Dreaming of becoming the next MrBeast, PewDiePie or Khaby lame, millions of Americans are now churning out content on platforms like YouTube, Instagram, Facebook, Tik Tok and Twitch, with the hope of becoming the next hot influencer.
7.1 million independent workers now earn income through the creator economy, according to a research brief by MBO Partners, a back-office services provider to independent workers.
For 37% of these content creators, it’s a full-time pursuit; the rest are part-timers, according to the report, “Welcome to the Creator Economy.” But many aren’t earning millions or anything close to that. 59% haven’t quit their full-time day jobs yet.
So who are the self-employed entrepreneurs diving into this field? Many are young men. All told, 76% are under age 40 and 55% are male.
· 48% are Millennials
· 27% are in GenZ
· 17% are in GenX
· 8% are Baby Boomers.
The field is attracting diverse talent. While white and Asian content creators are represented at about the same percentage as they are in the U.S. population, African Americans, who constitute 12% of the U.S. population, make up 19% of digital content creators. Hispanic creators are still underrepresented, making up 8% of content creators, less than their 19% share of the population.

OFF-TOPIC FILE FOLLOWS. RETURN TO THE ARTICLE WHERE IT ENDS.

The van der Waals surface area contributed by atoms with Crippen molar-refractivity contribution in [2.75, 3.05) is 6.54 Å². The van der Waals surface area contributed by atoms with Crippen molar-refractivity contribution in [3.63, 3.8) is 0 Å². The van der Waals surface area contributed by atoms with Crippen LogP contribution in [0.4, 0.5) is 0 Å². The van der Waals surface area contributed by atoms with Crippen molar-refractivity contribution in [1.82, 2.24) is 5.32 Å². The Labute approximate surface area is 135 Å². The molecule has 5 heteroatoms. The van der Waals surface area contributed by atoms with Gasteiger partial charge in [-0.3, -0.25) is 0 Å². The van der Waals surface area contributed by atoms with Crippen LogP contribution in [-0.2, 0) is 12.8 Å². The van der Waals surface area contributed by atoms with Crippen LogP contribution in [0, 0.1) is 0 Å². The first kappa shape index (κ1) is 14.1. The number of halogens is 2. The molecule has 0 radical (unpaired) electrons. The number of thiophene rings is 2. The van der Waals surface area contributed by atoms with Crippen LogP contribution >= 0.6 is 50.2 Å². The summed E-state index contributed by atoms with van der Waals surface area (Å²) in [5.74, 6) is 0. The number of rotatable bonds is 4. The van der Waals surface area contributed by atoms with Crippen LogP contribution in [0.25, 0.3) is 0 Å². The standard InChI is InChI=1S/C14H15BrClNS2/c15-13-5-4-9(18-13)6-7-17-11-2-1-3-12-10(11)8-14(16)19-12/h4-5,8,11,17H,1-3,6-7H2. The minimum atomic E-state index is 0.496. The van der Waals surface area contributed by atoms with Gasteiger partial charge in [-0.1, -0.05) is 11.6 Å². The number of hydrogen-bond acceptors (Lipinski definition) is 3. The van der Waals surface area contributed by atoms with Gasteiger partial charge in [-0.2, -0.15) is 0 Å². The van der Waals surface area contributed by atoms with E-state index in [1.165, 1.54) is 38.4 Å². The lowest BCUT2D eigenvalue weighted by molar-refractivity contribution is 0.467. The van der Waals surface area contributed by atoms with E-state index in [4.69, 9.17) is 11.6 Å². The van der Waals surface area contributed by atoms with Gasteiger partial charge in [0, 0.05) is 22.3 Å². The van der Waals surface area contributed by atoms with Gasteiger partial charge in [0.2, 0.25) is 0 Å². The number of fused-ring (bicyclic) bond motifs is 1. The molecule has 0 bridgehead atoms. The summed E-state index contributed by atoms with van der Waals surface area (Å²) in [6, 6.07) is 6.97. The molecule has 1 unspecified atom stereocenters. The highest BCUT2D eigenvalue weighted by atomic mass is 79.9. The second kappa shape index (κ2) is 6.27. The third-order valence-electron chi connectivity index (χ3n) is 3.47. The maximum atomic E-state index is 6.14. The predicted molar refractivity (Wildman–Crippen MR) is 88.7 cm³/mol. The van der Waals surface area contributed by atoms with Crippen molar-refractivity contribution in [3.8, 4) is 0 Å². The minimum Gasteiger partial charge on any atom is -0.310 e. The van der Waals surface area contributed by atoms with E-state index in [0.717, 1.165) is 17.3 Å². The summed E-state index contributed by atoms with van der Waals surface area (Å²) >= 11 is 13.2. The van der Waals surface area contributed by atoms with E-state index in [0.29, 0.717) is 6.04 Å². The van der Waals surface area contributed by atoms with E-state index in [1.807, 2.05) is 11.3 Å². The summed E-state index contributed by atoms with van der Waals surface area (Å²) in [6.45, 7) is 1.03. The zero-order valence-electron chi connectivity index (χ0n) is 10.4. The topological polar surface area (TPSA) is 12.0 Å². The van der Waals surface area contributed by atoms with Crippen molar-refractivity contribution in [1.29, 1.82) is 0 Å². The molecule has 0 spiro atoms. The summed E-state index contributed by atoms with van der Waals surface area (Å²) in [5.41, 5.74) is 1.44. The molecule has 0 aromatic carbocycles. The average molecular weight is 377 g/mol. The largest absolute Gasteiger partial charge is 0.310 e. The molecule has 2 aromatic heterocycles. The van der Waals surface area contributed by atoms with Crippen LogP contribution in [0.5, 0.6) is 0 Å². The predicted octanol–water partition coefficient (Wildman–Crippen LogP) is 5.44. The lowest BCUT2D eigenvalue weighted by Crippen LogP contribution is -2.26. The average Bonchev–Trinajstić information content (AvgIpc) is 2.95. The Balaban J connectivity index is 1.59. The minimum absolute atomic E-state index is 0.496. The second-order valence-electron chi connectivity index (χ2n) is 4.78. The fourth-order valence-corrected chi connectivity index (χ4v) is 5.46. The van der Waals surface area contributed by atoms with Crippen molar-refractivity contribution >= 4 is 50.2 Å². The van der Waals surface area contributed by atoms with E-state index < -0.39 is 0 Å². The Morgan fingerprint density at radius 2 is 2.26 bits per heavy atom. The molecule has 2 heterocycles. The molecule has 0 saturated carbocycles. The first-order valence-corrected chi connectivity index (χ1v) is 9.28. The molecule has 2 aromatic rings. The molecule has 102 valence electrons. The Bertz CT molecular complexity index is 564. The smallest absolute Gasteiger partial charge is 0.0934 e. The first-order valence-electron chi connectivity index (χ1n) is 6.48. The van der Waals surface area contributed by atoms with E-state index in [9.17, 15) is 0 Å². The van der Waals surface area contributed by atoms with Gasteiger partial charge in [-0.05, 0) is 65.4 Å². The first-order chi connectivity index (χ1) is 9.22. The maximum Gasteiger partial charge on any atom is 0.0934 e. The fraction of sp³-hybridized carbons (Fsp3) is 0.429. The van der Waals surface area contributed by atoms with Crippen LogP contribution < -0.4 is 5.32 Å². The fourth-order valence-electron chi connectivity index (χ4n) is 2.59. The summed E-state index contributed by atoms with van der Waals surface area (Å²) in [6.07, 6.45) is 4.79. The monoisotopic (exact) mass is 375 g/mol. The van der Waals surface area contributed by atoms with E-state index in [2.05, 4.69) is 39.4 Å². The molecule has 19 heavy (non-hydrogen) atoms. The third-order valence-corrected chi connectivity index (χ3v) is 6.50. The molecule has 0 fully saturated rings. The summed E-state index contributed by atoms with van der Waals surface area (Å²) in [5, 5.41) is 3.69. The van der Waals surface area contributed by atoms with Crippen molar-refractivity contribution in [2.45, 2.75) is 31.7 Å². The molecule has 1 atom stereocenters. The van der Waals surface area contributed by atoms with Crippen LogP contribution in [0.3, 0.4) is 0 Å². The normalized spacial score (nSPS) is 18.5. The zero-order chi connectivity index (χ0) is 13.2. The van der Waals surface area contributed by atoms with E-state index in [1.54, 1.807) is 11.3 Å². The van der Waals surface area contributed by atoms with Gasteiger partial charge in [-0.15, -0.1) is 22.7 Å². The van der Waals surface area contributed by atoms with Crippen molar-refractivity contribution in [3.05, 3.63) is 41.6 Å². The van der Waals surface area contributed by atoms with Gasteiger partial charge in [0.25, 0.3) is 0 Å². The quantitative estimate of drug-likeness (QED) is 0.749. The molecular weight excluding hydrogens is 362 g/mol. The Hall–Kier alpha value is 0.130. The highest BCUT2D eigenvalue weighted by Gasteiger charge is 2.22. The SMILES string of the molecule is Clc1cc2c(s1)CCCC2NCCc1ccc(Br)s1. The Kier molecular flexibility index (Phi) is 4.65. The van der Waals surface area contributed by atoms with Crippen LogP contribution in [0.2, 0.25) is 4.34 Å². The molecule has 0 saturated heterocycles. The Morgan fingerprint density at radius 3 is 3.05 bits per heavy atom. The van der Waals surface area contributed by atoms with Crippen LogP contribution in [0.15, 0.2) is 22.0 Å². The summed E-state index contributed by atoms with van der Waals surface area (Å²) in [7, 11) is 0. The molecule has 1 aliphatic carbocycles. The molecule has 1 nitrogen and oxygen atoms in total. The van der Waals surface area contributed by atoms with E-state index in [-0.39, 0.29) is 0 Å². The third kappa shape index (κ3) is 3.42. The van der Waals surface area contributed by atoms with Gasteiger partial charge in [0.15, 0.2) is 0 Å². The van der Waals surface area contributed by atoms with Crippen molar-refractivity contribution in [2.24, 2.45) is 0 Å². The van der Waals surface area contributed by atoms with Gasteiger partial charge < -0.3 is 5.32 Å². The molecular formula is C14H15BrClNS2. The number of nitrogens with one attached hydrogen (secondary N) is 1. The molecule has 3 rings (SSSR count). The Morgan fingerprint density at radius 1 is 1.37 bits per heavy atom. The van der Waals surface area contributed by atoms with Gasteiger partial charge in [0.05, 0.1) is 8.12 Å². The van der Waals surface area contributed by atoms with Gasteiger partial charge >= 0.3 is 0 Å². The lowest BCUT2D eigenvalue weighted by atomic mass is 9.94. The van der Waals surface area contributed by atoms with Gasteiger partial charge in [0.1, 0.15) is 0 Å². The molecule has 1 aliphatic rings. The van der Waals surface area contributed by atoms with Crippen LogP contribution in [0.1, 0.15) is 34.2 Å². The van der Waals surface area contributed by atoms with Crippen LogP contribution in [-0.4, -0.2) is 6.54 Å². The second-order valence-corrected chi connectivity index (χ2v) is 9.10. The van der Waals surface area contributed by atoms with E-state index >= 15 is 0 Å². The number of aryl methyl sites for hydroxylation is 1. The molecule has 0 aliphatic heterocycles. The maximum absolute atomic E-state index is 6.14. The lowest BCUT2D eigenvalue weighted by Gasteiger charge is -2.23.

Most of these influencers are enjoying their careers. 83% of digital content creators said they’re highly satisfied with their work, while 9% said they’re satisfied. Only 4% are dissatisfied. 82% plan to continue working in this field over the next 2-3 years, with some planning to grow their businesses. Interestingly, 83% say they’re happier than if they had a traditional job, and 84% say they’re healthier.
Almost all (89%) identify as early adopters of technology, and 83% say they’re advanced technology users. 96% of the content creators say social media is very important or somewhat important to building their online reputation or brand.
The report points to some downsides to this type of career: unsteady income, the constant need for self-marketing and the lack of health benefits. And it’s not easy to fill the giant maw of social media with at constant stream of engaging content. 34% of content creators struggle with burnout and setting boundaries around their work.
But MBO Partners predicts the field will only grow as Gen Zers enter the workforce. That’s not to mention the burgeoning number of startups providing tools for these creators. Venture capital firms invested $2 billion in creator economy startups in the first half of 2021, the report points out. As the next competitor to Instagram and Tik Tok comes onto the scene, so will a lot more content creators.